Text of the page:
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Report - - Ramsgate Tunnels Kent Nov 2012 - Dec 2015 | Underground Sites | 28DaysLater.co.uk

Report - Ramsgate Tunnels Kent Nov 2012 - Dec 2015


Jane Doe

28DL Regular User
Regular User
Originally constructed as a railway to connect the harbour of the town with the main train line, Ramsgate Tunnels are two and a half miles long and in some places are as much as 27 metres below the surface. The largest of the tunnels, dates back to October 1863, when it was opened as a railway tunnel serving Ramsgate Harbour Station.

The line closed in 1926, when the current Ramsgate station opened. However, the tunnel was brought back into use in 1936, when a narrow gauge railway ran between Hereson Road and the seafront.
Originally constructed as a railway to connect the harbour of the town with the main train line, Ramsgate Tunnels are two and a half miles long and in some places are as much as 27 metres below the surface. The largest of the tunnels, dates back to October 1863, when it was opened as a railway tunnel serving Ramsgate Harbour Station.

The line closed in 1926, when the current Ramsgate station opened. However, the tunnel was brought back into use in 1936, when a narrow gauge railway ran between Hereson Road and the seafront.


The second phase of construction for the Tunnels was during the Second World War, when the Mayor or Ramsgate commissioned the construction of a series of tunnels to serve as underground shelters to protect the inhabitants of Ramsgate. Due to Ramsgate’s close proximity to Europe, the town suffered from heavy bombing during the Second World War.

On 24 August 1940, 500 German bombs were dropped on Ramsgate in just five minutes. Despite the heavy bombardment, the deep shelters saved lives and as a consequence only 29 civilians and two soldiers were lost. The bombardment on 24 August 1940 destroyed roughly 1,200 homes and, as a result of homelessness, roughly 300 families took to living in the tunnels on a permanent basis.

The tunnels became a subterranean town with shops, barbers, canteens, concerts and even an underground hospital. After the end of the war, the tunnels were slowly sealed and abandoned.

The scenic railway was re-opened in 1946 but was finally closed in 1965. Following this, the tunnels were derelict for a number of years, and without regular maintenance the tunnels were in danger of deterioration and collapse.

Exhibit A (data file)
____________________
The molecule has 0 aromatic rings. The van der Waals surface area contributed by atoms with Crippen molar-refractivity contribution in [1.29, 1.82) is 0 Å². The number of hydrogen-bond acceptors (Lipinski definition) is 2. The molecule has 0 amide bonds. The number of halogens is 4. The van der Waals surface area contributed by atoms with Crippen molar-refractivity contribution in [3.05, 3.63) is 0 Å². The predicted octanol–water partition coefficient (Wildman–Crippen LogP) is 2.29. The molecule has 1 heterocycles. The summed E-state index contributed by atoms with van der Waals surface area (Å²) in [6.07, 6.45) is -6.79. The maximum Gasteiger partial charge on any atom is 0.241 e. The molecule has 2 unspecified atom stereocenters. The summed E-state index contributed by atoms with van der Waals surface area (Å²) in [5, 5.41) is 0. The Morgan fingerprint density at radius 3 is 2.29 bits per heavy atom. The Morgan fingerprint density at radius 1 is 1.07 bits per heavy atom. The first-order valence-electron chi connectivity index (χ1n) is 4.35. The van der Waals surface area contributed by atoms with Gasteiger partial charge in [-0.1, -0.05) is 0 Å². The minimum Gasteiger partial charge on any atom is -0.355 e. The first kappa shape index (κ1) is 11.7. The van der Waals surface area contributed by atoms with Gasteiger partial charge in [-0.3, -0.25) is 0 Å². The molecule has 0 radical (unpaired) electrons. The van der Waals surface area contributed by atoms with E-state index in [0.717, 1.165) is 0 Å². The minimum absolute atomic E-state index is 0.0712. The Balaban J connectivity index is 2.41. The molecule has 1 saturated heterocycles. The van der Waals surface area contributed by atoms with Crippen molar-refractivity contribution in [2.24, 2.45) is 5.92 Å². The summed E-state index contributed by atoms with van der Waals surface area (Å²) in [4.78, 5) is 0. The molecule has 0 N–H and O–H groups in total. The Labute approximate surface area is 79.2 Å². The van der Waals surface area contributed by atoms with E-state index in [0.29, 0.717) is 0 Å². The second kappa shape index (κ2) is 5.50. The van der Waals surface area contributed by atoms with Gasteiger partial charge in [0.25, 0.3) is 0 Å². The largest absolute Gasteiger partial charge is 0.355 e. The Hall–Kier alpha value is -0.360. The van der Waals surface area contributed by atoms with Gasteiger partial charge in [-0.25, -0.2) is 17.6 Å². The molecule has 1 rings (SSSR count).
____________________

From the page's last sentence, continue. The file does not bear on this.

Visited the tunnels on quite a few occassions with Stealth , Wevesky, Obscurity, Space Invader and Urban Ginger . Really enjoyed all the times underground .Amazing to see the network of tunnels and to think of all the people that were down there during the war .
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Seffy

Bally up!
Regular User
Proper job that; good lighting too :) sounds like you spent quite a bit of time down there !
 

obscurity

Flaxenation of the G!!!
Regular User
yes yes yes!!! Loving all these old locations you've been posting. This place is where it all started for me, the first ever explore I did 15 years ago :)
Keep em coming :thumb
 

Jane Doe

28DL Regular User
Regular User
yes yes yes!!! Loving all these old locations you've been posting. This place is where it all started for me, the first ever explore I did 15 years ago :)
Keep em coming :thumb
This was my first underground explore , i wasnt sure what to expect tbh but i absolutly loved it ...it is awesome to do underground stuff and since moving away i have missed it a lot :( it was great being shown the tunnels from you guys ... massive thanks :)
 

Calamity Jane

i see beauty in the unloved, places & things
Regular User
At least part of it is now open to the public, but maybe much more sanitised than the old days.
Thats true, but its not the same sadly. I do like a tour of places, but to go where no one sees is so compelling. I may pop down there next year just for a look.
 

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